If anyone out there is an accomplished strohfiedler, do tell us about this. Of course there may have been several competing keyboard layouts due to regional traditions, individual preference, etc.
The Gusikov-style instrument (let's just call it the strohfiedel from now on) was what Saint-Saens expected when he specified xilophone. And it is by no means obsolete. If you can stand to wear the Tyrolean uniform, there are career opportunities in the tourist trade:--
As you can see, the stroh (straw) has become purely conceptual. At some point in its history, the straw bundles gave way to cord passing through holes drilled in the tone bars. I would love to be able to give credit to someone for this development, which has been adopted universally by professional-quality tuned percussion, but I don't think it is known who first thought of this. Some village genius, or some smart but unsung instrument maker. If anyone has light to throw on this, please leave a comment.
One Albert Roth, in his xylophone tutor of 1886, proposed a two-row piano-style layout as an alternative to the cimbalom-style layout. According to Beck it was still assumed the player would stand at the bass end and reach over the instrument to hit the top notes, but presumably it was not long before players worked out that standing sidewise was preferable. Which would also mean that makers could now extend the range ad lib., or make the bars wider. The piano layout also makes adding resonators temptingly simple.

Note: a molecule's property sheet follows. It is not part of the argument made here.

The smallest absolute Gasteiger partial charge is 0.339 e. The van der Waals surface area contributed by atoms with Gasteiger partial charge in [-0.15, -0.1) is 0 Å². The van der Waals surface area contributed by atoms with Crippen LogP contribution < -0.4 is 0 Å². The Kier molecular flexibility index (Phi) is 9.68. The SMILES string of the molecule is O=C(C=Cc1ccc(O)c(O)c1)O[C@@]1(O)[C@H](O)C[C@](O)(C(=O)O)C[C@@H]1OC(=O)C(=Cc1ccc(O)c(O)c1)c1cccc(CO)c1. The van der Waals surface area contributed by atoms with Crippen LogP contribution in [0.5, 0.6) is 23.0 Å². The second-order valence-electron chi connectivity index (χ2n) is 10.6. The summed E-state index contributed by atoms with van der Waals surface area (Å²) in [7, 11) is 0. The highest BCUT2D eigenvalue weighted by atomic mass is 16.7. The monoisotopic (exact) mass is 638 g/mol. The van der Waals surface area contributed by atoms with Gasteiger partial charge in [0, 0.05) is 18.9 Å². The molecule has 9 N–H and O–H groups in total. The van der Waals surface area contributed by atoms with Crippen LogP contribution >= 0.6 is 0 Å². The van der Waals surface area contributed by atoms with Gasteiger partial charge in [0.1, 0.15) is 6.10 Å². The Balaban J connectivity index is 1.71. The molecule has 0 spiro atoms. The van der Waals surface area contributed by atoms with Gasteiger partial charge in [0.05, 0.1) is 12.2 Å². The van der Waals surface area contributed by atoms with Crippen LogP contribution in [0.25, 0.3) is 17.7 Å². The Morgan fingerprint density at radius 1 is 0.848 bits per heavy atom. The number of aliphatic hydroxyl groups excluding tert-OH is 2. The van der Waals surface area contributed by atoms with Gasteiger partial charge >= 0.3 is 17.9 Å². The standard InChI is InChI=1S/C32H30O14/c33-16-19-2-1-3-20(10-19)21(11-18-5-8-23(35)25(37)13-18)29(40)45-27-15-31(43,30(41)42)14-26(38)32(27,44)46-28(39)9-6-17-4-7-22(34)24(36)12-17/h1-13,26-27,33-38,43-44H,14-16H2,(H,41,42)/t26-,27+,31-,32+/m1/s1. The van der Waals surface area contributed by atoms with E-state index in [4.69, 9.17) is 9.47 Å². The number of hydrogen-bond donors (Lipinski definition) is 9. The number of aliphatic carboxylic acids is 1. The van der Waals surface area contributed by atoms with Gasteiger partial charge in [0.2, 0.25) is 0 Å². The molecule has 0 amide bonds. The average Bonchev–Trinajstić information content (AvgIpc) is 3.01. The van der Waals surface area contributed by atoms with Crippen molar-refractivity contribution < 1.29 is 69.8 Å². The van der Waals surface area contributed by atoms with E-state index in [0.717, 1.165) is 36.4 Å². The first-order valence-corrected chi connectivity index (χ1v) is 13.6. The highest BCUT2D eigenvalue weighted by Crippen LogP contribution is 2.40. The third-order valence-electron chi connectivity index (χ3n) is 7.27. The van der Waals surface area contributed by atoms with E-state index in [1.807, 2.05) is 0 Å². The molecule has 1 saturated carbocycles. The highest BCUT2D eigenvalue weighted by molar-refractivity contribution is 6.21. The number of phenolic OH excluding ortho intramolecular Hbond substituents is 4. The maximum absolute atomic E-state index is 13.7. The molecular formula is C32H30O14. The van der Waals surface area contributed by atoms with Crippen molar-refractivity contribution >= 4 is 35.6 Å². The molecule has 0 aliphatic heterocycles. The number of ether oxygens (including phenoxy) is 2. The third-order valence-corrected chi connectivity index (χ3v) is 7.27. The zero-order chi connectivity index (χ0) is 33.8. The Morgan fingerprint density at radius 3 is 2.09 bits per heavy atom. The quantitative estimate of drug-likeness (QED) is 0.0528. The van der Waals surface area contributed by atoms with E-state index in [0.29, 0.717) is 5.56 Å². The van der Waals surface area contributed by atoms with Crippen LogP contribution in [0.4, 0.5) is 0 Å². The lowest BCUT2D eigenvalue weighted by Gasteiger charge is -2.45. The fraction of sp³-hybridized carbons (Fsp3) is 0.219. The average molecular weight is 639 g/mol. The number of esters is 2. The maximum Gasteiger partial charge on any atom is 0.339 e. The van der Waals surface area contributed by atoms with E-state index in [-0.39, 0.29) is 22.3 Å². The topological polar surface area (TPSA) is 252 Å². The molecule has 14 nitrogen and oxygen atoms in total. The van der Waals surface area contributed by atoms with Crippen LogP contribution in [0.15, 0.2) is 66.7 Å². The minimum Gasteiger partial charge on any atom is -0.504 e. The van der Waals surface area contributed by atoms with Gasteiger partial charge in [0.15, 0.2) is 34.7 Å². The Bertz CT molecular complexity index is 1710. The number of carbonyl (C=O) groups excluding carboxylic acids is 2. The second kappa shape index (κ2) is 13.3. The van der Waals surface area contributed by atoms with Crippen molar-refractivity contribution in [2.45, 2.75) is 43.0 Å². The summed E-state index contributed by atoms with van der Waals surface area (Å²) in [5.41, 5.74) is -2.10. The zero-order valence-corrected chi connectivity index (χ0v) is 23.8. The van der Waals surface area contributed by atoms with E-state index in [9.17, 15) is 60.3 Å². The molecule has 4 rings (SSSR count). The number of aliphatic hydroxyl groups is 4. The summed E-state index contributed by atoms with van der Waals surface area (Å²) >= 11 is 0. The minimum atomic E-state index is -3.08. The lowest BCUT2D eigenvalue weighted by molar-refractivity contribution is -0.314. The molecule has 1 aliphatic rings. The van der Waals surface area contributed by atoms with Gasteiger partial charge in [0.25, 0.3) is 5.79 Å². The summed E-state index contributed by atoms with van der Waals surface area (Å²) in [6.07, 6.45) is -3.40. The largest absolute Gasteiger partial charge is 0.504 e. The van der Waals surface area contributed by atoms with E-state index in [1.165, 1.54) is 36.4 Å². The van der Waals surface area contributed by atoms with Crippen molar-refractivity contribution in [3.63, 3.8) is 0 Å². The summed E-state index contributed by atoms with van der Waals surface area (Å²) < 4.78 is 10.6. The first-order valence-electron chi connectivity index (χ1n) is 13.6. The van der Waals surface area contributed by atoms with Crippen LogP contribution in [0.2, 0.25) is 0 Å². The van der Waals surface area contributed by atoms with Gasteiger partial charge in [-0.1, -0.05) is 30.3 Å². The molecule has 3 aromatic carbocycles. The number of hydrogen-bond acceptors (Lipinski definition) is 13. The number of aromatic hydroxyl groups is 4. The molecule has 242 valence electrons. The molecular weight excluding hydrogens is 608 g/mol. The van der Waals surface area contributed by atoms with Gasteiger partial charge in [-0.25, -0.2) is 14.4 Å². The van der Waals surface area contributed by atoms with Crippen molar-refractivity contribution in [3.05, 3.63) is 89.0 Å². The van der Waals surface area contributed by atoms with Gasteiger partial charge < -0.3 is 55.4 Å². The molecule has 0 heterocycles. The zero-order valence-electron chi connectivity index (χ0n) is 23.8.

So between the 1870s and the early 1900s (when J C Deagan in Chicago started producing xylophones from a factory) a whole bundle of features that were typical of the folk heritage of the strohfiedel were amended. I intend to write a whole post on this question of the passage from folk music instrument to art music instrument, but for now will simply allege that the changes (which surely included regularizing the tuning) were in the direction of uniformity and reliability, allowing the performer to concentrate on the music as opposed to mastering the quirks of an instrument oversupplied with character and charm.
Coincidentally -- or ahem, NOT coincidentally -- the xylophone now began to appear regularly as a featured instrument in art music. Or maybe it just seems that way, because of its prominent cameo roles in pieces that are accepted as cornerstones of the 1900s repertoire; e.g. Strauss's Salome (1905), Janacek's Jenufa (1908), Stravinsky's Firebird (1910). And it was represented in recorded music virtually from the beginning, with cylinder recordings appearing as early as 1893, contributing to the widespread popularity of the xylo in vaudeville and light music (and home music-making), principally in the US. I can't say that Charles P Lowe (20-odd recordings before 1900), George Hamilton Green ("world's greatest xylophonist"), Harry Breuer ("Boy Wonder of the xylophone") or Teddy Brown are exactly household names, but even if forgotten (by some) they were characteristic celebrities of the modern musical world, somewhere between Paganini and Bert Weedon. In the 1920's the xylophone seemed on the point of being as ubiquitous as electric guitars in the 50s and 60s.
Strangely, this leap from obscurity into distinction happened before the xylophone was even a xylophone.
Which I will discuss in Part Two.